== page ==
Gold Coast 2018 Commonwealth Games gold medallist Isis Holt produced a blistering run in the women’s T35 100m final last night to win silver to kickstart a medal rush for Australia at the Tokyo Paralympics.
It has been a tremendous return to athletics for Isis Holt with the young star claiming silver in the women’s 100m T35 event at the Tokyo Paralympics.
After bursting onto the scene when she broke her first world record as a 14-year-old, she then went on to win two gold medals and broke two world records at the 2015 World Championships in Doha.
Heading into her first Paralympics at the Rio 2016 Games, the then high-schooler was a medal favourite at the Games and finished with silver in both her individual events, beaten by China’s Xia Zhou, as well as a bronze in the T35-38 4x100m relay.
The Australian celebrated two more world championship gold medals in London in 2017 and then celebrated a breakthrough claiming gold at the Gold Coast 2018 Commonwealth Games.
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Still only 17, studying Year 11 and already achieved so much in her sport, Isis decided to take a break from competition.
But as she approached the end of her secondary studies, the itch started to come back for Isis and she began training for Tokyo that was then six months away in a pre-COVID world.
When the Games were postponed a year, Isis’ desire and thoughts of making the team came roaring back and the silver lining is her fourth Paralympic medal.
“After the Commonwealth Games, I thought that was it for me. Then towards the end of year 12, I happened to open up my old races and caught the bug again,” Holt told Channel 7 post-race.
“I was never expecting a time like that today. It would have been awesome to win, but that PB is insane and it beat my world record, so I couldn’t be happier.”
Holt stormed into the final after producing a Paralympic Record run in her heat with a time of 13.49 seconds. She went on to break that time in the final with a lightning-fast run of 13.13 seconds which, unfortunately, was not enough to get over the top of Zhou who claimed gold in World Record time.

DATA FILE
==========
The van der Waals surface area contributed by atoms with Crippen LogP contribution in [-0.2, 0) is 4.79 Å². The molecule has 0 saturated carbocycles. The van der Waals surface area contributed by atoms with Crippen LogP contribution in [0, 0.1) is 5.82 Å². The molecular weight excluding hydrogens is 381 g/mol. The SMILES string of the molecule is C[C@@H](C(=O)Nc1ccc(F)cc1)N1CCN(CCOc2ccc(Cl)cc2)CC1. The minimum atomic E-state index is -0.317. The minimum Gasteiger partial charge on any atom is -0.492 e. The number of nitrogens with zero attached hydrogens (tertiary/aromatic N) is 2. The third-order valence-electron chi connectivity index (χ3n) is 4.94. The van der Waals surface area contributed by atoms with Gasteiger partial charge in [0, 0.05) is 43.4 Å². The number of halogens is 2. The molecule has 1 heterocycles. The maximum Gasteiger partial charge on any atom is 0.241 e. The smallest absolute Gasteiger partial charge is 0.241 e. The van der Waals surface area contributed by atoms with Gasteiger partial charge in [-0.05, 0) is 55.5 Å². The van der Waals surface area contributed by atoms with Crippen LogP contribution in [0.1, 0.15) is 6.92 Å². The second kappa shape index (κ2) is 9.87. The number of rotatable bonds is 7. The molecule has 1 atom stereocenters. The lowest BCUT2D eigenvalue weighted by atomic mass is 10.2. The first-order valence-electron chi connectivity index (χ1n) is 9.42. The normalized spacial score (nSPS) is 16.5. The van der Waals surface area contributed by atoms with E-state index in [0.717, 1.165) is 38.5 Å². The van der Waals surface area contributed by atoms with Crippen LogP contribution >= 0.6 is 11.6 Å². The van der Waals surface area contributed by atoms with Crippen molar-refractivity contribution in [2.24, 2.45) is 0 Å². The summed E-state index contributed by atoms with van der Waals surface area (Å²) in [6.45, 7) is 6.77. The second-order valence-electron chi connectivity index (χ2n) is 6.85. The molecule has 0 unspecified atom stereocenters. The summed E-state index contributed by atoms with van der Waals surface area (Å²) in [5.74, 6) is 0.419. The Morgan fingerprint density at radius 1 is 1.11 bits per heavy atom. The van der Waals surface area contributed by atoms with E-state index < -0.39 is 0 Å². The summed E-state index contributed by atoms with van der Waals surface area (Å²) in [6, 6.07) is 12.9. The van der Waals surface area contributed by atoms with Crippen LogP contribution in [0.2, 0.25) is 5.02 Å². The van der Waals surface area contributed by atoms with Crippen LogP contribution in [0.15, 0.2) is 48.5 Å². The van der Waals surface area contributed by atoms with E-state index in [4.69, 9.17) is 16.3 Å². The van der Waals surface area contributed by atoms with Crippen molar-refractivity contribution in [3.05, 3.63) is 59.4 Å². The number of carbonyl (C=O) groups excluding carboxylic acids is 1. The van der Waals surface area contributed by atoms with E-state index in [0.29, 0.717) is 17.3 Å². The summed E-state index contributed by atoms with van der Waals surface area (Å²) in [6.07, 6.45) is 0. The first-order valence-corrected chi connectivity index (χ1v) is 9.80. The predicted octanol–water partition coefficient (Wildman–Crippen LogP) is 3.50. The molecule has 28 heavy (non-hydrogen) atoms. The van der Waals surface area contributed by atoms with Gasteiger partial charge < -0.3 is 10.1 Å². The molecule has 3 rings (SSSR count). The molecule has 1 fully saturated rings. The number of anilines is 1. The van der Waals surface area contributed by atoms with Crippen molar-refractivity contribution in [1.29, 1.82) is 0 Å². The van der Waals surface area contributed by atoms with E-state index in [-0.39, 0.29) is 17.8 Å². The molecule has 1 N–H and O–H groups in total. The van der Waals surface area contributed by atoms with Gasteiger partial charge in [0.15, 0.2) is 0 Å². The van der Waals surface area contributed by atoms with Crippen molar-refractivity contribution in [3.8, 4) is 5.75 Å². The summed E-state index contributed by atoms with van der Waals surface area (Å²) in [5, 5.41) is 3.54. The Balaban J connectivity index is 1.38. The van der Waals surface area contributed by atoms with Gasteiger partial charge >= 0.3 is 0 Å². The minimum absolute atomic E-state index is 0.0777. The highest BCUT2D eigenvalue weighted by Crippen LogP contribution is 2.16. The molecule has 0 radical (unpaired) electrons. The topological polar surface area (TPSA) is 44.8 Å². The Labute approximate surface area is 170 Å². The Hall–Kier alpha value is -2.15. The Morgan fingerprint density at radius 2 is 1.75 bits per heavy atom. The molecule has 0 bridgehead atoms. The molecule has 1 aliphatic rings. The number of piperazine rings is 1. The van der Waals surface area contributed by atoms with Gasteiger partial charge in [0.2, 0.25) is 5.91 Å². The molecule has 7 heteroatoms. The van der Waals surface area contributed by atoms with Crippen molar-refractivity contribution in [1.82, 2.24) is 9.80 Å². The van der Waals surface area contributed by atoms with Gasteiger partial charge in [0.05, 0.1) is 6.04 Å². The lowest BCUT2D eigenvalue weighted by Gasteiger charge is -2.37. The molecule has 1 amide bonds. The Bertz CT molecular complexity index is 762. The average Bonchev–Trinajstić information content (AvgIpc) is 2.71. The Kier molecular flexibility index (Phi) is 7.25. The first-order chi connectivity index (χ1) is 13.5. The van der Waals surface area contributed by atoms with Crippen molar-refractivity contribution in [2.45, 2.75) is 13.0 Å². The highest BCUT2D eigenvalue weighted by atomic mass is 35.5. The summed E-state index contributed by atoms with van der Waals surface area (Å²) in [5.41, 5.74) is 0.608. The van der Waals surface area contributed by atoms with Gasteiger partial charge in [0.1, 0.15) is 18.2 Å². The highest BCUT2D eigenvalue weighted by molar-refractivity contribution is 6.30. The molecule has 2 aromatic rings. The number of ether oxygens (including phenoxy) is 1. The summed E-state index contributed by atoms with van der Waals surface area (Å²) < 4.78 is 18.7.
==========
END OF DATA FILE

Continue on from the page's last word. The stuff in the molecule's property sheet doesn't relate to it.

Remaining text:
The 20-year-old adds a third Paralympic silver medal to her growing collection and although she admits that Paralympic gold would be nice, she is still overjoyed with her performance.
“I think there’s a few things in my race plan that I’d really like to nail but I think today was about running fast and staying relaxed and focusing on what I needed to do and I really feel like I did that,” Holt said.
The sprinter isn’t finished in Tokyo yet as she sets her sights on claiming that elusive Paralympic gold medal when she contests the women’s T35 200 metres on Sunday.
Dual Paralympians Tiffany Thomas Kane and Katja Dedekind both absorbed and pushed through pain during the final stages of their races to add another two bronze medals to Australia’s tally.
Scoring the first medal for the Aussie’s on Friday night at the Tokyo Aquatics Centre was Gold Coast 2018 team member Thomas Kane, who endured a gruelling Women’s 200m Individual Medley SM7.
Leaving nothing in the tank, the 20-year-old who won bronze in the SM6 classification at the Rio 2016 Games touched narrowly ahead of Canada’s Danielle Dorris, 3:03.11 to 3:03.16.
Thomas Kane’s time was also a personal best and gives her momentum leading into her main event, the 100m breaststroke SB7 on day eight.
Congratulations to @GC2018 star Tiffany Thomas Kane on winning bronze in the Women’s 200m Individual Medley SM7 for the @ausparalympics team! 🏊♂️🇦🇺🥉💚💛#readysettokyo #swimming #Tokyo2020 #greatertogether https://t.co/tsW90zywOm pic.twitter.com/CRywRVI2r9
— Commonwealth Games Australia (@CommGamesAUS) August 27, 2021
Speaking after the race, Thomas Kane said she just knew she had to keep going in those last few moments.
“I didn’t have a clue where I was going into that final 50 and I thought ‘I want a medal in this’, so I really bought it home in that last fifty and man that stung but I managed to get to the wall,” she said.
“I was in so much pain that last bit and I just kept saying ‘keep moving, don’t slow down, kick those legs’, and I could see those other girls catching up – I’m just so stunned,” she exclaimed.
After rupturing her liver earlier in the year, Thomas Kane said just being in Tokyo was a feat and to make the dais was an incredible feeling.
“It was kind of a shock for me, I had an injury this year where I ruptured my liver so even getting to the Games, I didn’t think was a possibility because I had so much time out of the water and the Games and Trials was so close,” she said.
“I thought I might not even make the team. But I’m here today with a bronze medal – I can’t believe it.”